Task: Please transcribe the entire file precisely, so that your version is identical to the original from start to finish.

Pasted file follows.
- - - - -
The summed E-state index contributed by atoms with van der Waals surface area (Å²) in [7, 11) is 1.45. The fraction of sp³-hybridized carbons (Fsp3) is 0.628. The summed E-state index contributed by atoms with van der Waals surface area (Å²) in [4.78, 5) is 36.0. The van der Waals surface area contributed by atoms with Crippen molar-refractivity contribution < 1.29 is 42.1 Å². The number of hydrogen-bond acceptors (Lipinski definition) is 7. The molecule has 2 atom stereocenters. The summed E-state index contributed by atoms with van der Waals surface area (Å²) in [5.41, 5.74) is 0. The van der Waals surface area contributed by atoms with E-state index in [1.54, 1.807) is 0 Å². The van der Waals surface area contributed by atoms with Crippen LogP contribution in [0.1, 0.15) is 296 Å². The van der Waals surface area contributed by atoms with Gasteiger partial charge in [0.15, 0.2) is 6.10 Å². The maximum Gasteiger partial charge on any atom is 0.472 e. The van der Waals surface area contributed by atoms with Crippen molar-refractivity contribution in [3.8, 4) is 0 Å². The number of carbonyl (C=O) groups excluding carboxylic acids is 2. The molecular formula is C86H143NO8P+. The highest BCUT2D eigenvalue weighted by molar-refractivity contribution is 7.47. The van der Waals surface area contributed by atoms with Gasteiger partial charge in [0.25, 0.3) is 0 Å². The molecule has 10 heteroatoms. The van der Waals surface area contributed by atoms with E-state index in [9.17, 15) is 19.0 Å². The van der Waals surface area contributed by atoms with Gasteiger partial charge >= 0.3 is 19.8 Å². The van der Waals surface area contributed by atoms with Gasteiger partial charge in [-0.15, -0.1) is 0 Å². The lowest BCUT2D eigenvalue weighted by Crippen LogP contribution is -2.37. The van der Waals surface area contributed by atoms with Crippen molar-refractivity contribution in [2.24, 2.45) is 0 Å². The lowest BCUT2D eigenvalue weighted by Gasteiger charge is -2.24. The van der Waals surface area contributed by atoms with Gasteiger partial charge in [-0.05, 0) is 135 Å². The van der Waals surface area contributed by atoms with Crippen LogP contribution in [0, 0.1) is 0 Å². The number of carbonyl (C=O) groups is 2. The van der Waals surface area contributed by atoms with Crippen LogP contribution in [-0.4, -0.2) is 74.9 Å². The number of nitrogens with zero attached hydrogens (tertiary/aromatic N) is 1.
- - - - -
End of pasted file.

The summed E-state index contributed by atoms with van der Waals surface area (Å²) in [7, 11) is 1.45. The fraction of sp³-hybridized carbons (Fsp3) is 0.628. The summed E-state index contributed by atoms with van der Waals surface area (Å²) in [4.78, 5) is 36.0. The van der Waals surface area contributed by atoms with Crippen molar-refractivity contribution < 1.29 is 42.1 Å². The number of hydrogen-bond acceptors (Lipinski definition) is 7. The molecule has 2 atom stereocenters. The summed E-state index contributed by atoms with van der Waals surface area (Å²) in [5.41, 5.74) is 0. The van der Waals surface area contributed by atoms with E-state index in [1.54, 1.807) is 0 Å². The van der Waals surface area contributed by atoms with Crippen LogP contribution in [0.1, 0.15) is 296 Å². The van der Waals surface area contributed by atoms with Gasteiger partial charge in [0.15, 0.2) is 6.10 Å². The maximum Gasteiger partial charge on any atom is 0.472 e. The van der Waals surface area contributed by atoms with Crippen molar-refractivity contribution in [3.8, 4) is 0 Å². The number of carbonyl (C=O) groups excluding carboxylic acids is 2. The molecular formula is C86H143NO8P+. The highest BCUT2D eigenvalue weighted by molar-refractivity contribution is 7.47. The van der Waals surface area contributed by atoms with Gasteiger partial charge in [0.25, 0.3) is 0 Å². The molecule has 10 heteroatoms. The van der Waals surface area contributed by atoms with E-state index in [9.17, 15) is 19.0 Å². The van der Waals surface area contributed by atoms with Gasteiger partial charge >= 0.3 is 19.8 Å². The van der Waals surface area contributed by atoms with Gasteiger partial charge in [-0.15, -0.1) is 0 Å². The lowest BCUT2D eigenvalue weighted by Crippen LogP contribution is -2.37. The van der Waals surface area contributed by atoms with Crippen molar-refractivity contribution in [2.24, 2.45) is 0 Å². The lowest BCUT2D eigenvalue weighted by Gasteiger charge is -2.24. The van der Waals surface area contributed by atoms with Gasteiger partial charge in [-0.05, 0) is 135 Å². The van der Waals surface area contributed by atoms with Crippen LogP contribution in [0, 0.1) is 0 Å². The number of carbonyl (C=O) groups is 2. The van der Waals surface area contributed by atoms with Crippen LogP contribution in [-0.4, -0.2) is 74.9 Å². The number of nitrogens with zero attached hydrogens (tertiary/aromatic N) is 1.